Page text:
How to Install Engineered Hardwood Floors with Glue

How to Install Engineered Hardwood Floors with Glue

Because of its construction, engineered hardwood brings with it a number of advantages including quick installation. This project focuses on installing an engineered floor with glue. Glue, Float and Nail installation are three main methods used for installing this type of floor.

Glue Installation: Planks are glued to the sub-floor. Must be used when installing cork or parquet flooring. Concrete sub-flooring is required.

Skill Level: Intermediate
  1. Step 1 Snap a Chalk Line

    Add together the width of several planks and the width of the recommended expansion gap between the flooring and wall. Snap a chalk line this distance from the parallel wall. Nail a straight board between the line and the wall to use as a guide.

  2. Step 2 Prepare to Install the First Row

    Spread a coat of engineered-wood flooring adhesive about two planks wide along the guideboard, using the notched trowel recommended by the manufacturer. Using the wrong trowel results in either too thick or thin a coat of adhesive.

  3. Step 3 Lay the Starter Row

    Put the groove of the first plank tight against the guideboard. Put the end of the next plank snugly against the end of the installed plank and push the two together. Slide the plank through the adhesive as little as possible (the adhesive tends to pull the plank back to its starting point). Work your way down the guideboard.

  4. Step 4 Complete the First Row

    Cut the last board of the first row to fit, leaving the recommended expansion gap. Push the board into place with a pry bar, protecting the wall with a putty knife or a scrap piece of wood.

  5. Step 5 Install the First Plank on the Second Row

    Begin the second row with the piece cut off from the first row. This keeps the ends of the planks from lining up, creating both a stronger and better-looking floor. Maintain the expansion gap by butting the cut off against a spacer at the wall. If using the cut off results in a board that is awkwardly short, or if its end falls closer to the end of the neighbouring plank than the manufacturer recommends, cut a new board. 4" space between joints minimum.

  6. Step 6 Install the Remaining Floor

    Work your way down the second row, putting the end of the board together first then sliding the edge of the plank into the planks of the first row. Clean off any glue that gets on top of the boards using the recommended cleaner. Some manufacturers recommend taping adjoining rows together to keep them from spreading apart as you work. Use blue painter's tape and apply it perpendicular to the seam. Cut the last piece of the row to fit, leaving the proper expansion gap between the plank and the wall.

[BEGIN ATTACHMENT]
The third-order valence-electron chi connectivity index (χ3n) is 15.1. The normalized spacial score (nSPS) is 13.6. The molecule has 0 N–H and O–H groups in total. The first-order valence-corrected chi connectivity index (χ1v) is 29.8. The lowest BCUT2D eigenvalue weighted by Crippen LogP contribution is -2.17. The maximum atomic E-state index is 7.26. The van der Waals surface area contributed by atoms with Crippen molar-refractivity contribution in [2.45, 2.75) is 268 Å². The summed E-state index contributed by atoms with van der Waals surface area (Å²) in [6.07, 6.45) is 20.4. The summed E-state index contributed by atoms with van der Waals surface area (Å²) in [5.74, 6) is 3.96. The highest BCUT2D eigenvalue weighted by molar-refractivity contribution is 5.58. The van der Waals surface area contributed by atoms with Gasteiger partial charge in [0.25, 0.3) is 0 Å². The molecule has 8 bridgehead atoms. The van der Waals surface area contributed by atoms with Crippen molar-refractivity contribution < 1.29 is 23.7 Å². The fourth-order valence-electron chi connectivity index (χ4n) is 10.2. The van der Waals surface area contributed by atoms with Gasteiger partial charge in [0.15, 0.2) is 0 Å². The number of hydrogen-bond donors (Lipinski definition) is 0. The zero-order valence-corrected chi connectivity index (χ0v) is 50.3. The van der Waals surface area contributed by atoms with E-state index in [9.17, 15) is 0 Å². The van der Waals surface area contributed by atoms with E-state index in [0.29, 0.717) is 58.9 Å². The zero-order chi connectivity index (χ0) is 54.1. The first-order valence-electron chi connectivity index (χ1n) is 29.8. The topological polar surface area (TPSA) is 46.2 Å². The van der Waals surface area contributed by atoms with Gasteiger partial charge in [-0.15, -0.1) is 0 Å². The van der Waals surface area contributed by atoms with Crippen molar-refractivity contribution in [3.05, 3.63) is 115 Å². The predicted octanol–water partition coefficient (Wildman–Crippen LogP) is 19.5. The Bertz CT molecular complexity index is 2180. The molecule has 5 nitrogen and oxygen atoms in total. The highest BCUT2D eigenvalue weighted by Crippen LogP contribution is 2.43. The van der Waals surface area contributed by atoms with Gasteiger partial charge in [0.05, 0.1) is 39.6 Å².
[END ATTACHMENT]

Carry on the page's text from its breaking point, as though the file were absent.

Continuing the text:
7. Step 7 Install the Remaining Floor and Complete the Last Row

    Install the Remaining Floor and Complete the Last Row

    Push the last board of each row into place using the same method from Step 4. Spread more adhesive as you work your way across the room, staying off the freshly laid planks.

    Measure and cut planks to the width of the distance from the second last row to the wall, allowing for the expansion gap. Spread the adhesive and put the planks in place.

  8. Step 8 Remove the Guideboard and Seat the Last Row

    Remove the Guideboard and Seat the Last Row

    Once the adhesive has dried, remove the guideboard you nailed where you started the installation. Spread adhesive in the remaining space and lay flooring one row at a time. Measure and trim the last row as needed, leaving the same-size space you left along the other walls.

    Seat the last row against the preceding row with a pry bar. Protect the wall with a scrap of flooring. Pry all along the edge of the board.

  9. Step 9 Install Baseboard

    Install baseboard around the room to cover the expansion gap and protect the walls.

What You Need for This Project

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